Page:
Ah, organic gardening. There are just so many ways to define it as it doesn’t mean the same thing to everybody. There are also so many ways that somebody can grow one of these gardens. With so many ways to grow them, you are probably wondering where you can begin. Try beginning with the tips below.
The fall season has arrived and the task of emptying our container gardens is at task. However, instead of storing your clay pots in a garden shed for the winter season, why not replace the summer annuals with edible fall vegetables. Having mums in your favorite clay pot signifies fall, however, consider adding alternative edible plants like leafy lettuces such as arugula, endive, bok choy and radicchio. When it is time for a quick salad, simply snip a few leaves, and you will instantly have delicious ready to eat salad.
A great gardening tip is to water your garden at night time. This ensures that the heat of the sun does not cause the water to evaporate, allowing for maximum absorption. This will help your plants get the appropriate amount of water they need in order to grow.
Use groundcover perennials in sunny areas. Groundcover perennials can be used as an alternative to grass where there is minimal foot traffic, or in an area where grass is difficult to maintain, such as on a slope. They are also handy in between larger perennials, as they help to suppress weeds and keep the soil moist and cool. Good choices for groundcover perennials are creeping thyme, ajuga, various sedums, alyssum and armeria.
Avoid rose mildew. This fungus affects many types of roses, especially in wet weather, when days are warm and nights are cold. Small gray or white spots will appear on the plant, forming a felt-like down. Shoot tips are killed and buds fail to open. Don’t plant roses close together – they need good air circulation to avoid mildew. Spray any affected plants with fungicidal soap.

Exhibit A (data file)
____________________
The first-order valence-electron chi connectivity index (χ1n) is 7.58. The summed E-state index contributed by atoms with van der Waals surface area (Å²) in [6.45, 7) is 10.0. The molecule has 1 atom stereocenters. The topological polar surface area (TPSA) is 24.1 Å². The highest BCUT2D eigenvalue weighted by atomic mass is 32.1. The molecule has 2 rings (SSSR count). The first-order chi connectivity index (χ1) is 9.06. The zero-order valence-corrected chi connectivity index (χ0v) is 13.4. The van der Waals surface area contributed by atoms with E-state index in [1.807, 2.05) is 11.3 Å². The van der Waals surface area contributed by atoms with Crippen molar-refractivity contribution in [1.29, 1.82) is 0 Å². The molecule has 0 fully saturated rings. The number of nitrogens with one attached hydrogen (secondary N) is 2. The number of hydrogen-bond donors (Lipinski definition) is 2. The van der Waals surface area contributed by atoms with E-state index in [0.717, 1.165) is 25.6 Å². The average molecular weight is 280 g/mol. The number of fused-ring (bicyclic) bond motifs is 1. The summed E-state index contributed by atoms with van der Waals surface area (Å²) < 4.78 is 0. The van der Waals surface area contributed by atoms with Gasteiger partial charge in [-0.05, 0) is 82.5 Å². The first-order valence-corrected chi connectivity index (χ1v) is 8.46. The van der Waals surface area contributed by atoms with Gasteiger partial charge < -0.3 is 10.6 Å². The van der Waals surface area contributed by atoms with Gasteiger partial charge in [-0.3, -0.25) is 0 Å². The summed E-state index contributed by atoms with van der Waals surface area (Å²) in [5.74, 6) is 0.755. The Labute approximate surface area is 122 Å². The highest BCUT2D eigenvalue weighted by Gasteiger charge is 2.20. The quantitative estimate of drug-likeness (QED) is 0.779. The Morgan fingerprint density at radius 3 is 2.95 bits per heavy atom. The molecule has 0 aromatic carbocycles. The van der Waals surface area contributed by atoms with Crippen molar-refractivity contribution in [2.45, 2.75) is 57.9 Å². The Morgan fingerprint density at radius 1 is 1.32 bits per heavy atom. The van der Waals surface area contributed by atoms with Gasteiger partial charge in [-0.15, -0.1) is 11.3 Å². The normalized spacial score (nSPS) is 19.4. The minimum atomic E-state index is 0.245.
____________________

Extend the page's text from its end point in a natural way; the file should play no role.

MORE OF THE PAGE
For garden plants that crave and need a lot of water, use five gallon buckets to keep those thirsty fruits and vegetables happy. Simply drill or punch several 1/8″ to 1/4″ holes into the bottom of a five gallon bucket, fill with water and set near the parched plant. Gravity allows for a slow and steady watering of those plants and if you live in an area where you get frequent rain, you will be capturing plenty of rain water to keep those buckets fairly full all season long.
Invest in a electronic PH tester. Avoid liquid PH kits (the color coded ones) as they tend to be less accurate. It is very easy for first time users to botch readings. Also, do not use soil PH test kits as they are unreliable and are not intended for home use.
Yes, organic gardening is quite a subject. No two people will grow their garden the exact same way. What one finds useful, the other may not. This also comes down to what you can and cannot grow in an organic garden. The tips below should have given you some advice on how to start.